It is a business truth universally acknowledged that if all the current practitioners are insistent upon moving up market then there’s an opportunity for a new market entrant to appeal to that lowest level of consumers. Tesco moving away from pile it high and sell it cheap provides the opportunity for Aldi and Lidl to occupy that former space. The Monkees releasing an album where they didn’t use session musicians led to the space for more boy bands. So it is with the booze’n’sex model for teenage holidays:
Ayia Napa has warned boozy lads holidays they are not welcome at the Cypriot hotspot as it sets its sights on becoming “the most cosmopolitan tourist resort of the Mediterranean”.
The coastal town developed a reputation for drunken debauchery from the 18-30 crowd in the Nineties, with groups of young men and women, often stag and hen dos, cavorting into the small hours.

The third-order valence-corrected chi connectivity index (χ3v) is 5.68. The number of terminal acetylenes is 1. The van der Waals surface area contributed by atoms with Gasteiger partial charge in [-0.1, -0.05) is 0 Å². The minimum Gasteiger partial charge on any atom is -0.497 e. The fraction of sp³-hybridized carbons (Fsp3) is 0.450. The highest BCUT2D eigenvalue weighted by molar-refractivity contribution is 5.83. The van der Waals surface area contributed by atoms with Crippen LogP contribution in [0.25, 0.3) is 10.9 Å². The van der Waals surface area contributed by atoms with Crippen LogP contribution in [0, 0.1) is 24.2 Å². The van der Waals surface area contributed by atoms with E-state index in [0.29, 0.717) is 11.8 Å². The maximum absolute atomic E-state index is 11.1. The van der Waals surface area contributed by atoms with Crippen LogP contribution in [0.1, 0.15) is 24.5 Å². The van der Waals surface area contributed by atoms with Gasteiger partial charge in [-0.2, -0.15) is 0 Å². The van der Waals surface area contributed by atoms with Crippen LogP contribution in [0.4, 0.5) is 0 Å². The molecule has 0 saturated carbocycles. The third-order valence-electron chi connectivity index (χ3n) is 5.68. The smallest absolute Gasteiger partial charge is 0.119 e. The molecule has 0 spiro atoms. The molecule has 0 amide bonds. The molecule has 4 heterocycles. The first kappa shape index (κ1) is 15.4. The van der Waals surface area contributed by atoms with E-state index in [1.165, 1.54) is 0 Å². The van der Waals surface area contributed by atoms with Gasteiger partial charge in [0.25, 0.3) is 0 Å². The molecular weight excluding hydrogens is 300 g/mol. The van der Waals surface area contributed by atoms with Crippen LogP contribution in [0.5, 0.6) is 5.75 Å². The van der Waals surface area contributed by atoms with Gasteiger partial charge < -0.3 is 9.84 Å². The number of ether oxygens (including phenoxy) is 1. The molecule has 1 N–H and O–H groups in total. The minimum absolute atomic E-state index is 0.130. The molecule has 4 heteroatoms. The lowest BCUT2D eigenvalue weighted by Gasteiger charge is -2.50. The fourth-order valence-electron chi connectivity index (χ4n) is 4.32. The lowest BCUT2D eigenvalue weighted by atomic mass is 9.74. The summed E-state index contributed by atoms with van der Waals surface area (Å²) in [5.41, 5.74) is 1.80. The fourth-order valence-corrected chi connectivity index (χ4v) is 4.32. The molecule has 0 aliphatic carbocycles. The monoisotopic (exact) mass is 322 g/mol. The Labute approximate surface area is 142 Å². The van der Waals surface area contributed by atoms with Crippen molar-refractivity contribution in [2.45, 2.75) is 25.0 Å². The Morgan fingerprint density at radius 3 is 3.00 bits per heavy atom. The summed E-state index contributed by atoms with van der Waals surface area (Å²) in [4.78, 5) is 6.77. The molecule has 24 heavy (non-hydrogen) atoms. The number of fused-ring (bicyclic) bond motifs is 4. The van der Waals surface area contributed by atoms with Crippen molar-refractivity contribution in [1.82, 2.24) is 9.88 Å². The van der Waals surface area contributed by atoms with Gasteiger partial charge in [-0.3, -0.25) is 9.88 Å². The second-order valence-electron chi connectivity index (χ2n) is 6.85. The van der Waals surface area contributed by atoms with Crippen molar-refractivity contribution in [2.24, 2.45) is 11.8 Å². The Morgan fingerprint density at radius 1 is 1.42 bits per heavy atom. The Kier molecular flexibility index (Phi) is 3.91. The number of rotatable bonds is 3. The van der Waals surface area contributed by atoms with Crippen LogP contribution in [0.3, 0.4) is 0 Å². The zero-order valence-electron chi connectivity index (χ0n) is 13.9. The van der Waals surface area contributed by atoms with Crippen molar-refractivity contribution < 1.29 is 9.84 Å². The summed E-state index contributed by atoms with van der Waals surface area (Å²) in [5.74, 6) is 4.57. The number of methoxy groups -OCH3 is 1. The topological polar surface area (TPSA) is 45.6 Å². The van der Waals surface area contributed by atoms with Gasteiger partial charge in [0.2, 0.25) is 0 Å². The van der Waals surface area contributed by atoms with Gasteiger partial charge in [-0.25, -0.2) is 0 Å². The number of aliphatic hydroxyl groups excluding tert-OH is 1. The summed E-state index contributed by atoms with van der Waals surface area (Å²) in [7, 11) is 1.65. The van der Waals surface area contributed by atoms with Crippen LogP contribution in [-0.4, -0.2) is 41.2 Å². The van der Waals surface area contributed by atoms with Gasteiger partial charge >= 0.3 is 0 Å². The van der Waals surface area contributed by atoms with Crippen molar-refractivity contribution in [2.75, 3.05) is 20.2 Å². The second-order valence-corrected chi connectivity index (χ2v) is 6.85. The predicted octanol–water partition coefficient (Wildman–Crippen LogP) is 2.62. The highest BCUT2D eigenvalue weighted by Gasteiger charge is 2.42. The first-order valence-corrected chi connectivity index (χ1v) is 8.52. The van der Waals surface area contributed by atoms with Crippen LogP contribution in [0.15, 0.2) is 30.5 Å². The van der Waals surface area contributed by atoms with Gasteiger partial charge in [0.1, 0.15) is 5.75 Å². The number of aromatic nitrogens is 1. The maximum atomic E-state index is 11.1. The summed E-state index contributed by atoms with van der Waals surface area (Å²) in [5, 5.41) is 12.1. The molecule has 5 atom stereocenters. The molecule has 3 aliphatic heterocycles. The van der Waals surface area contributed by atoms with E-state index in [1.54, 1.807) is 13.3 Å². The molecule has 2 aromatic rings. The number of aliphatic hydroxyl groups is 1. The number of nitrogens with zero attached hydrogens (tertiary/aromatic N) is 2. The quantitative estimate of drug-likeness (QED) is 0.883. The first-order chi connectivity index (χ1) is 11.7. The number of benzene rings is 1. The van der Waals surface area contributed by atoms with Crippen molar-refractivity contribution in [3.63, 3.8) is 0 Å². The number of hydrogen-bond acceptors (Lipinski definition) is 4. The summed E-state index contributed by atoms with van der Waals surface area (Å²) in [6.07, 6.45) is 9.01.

But no longer.
The mayor of Ayia Napa, like his counterparts in resorts such as Magaluf, Ibiza and Hvar….
They’re all trying to do it, they’re all moving away from that model. Which gives an opportunity for someone else to supply that very market. After all, Darren and Darleen do actually need a gutter to throw up in for a week a year and there’s money to be made from providing it.
One would need a beach, an airport and not a great deal else. Well, OK, cheap booze is going to be necessary too but there’s a trick to be played there. One way, a very useful way, to make sure that the teens stay in the place they’re put is to have a differential regime for booze taxes. That means locating our
resort corral in a high tax country, but then make booze duty free within our target location. And only booze served in a bar, no take outs. The higher the booze taxes in the surrounding area the stronger our fence.
High tax country, beach, airport, Spitzbergen it is then.